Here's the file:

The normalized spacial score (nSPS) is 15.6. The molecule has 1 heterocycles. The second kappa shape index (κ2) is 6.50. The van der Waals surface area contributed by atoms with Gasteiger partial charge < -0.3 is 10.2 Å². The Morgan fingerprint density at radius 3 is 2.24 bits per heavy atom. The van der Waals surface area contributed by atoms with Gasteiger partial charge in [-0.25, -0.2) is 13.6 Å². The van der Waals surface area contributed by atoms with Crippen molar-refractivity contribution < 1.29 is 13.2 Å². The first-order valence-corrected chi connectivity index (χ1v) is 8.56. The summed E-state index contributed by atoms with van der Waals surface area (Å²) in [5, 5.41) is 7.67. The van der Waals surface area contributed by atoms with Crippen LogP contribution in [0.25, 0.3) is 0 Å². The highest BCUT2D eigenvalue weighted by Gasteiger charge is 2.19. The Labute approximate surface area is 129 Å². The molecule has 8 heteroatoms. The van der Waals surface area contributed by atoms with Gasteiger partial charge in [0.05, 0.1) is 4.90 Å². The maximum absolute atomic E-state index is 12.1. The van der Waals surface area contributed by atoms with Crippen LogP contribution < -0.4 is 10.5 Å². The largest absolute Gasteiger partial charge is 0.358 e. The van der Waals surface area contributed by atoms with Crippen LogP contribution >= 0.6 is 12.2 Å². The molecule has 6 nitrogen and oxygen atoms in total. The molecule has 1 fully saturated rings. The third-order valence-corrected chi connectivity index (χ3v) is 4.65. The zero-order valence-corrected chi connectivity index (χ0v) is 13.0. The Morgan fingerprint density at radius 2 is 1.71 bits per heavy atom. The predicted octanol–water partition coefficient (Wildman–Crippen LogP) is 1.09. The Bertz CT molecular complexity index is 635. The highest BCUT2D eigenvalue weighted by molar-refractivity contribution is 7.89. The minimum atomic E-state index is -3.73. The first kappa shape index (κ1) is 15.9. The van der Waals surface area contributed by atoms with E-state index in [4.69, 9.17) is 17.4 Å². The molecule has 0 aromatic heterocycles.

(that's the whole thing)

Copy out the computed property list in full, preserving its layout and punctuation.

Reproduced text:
The normalized spacial score (nSPS) is 15.6. The molecule has 1 heterocycles. The second kappa shape index (κ2) is 6.50. The van der Waals surface area contributed by atoms with Gasteiger partial charge < -0.3 is 10.2 Å². The Morgan fingerprint density at radius 3 is 2.24 bits per heavy atom. The van der Waals surface area contributed by atoms with Gasteiger partial charge in [-0.25, -0.2) is 13.6 Å². The van der Waals surface area contributed by atoms with Crippen molar-refractivity contribution < 1.29 is 13.2 Å². The first-order valence-corrected chi connectivity index (χ1v) is 8.56. The summed E-state index contributed by atoms with van der Waals surface area (Å²) in [5, 5.41) is 7.67. The van der Waals surface area contributed by atoms with Crippen LogP contribution in [0.25, 0.3) is 0 Å². The highest BCUT2D eigenvalue weighted by Gasteiger charge is 2.19. The Labute approximate surface area is 129 Å². The molecule has 8 heteroatoms. The van der Waals surface area contributed by atoms with Gasteiger partial charge in [0.05, 0.1) is 4.90 Å². The maximum absolute atomic E-state index is 12.1. The van der Waals surface area contributed by atoms with Crippen LogP contribution < -0.4 is 10.5 Å². The largest absolute Gasteiger partial charge is 0.358 e. The van der Waals surface area contributed by atoms with Crippen LogP contribution >= 0.6 is 12.2 Å². The molecule has 6 nitrogen and oxygen atoms in total. The molecule has 1 fully saturated rings. The third-order valence-corrected chi connectivity index (χ3v) is 4.65. The zero-order valence-corrected chi connectivity index (χ0v) is 13.0. The Morgan fingerprint density at radius 2 is 1.71 bits per heavy atom. The predicted octanol–water partition coefficient (Wildman–Crippen LogP) is 1.09. The Bertz CT molecular complexity index is 635. The highest BCUT2D eigenvalue weighted by molar-refractivity contribution is 7.89. The minimum atomic E-state index is -3.73. The first kappa shape index (κ1) is 15.9. The van der Waals surface area contributed by atoms with E-state index in [4.69, 9.17) is 17.4 Å². The molecule has 0 aromatic heterocycles.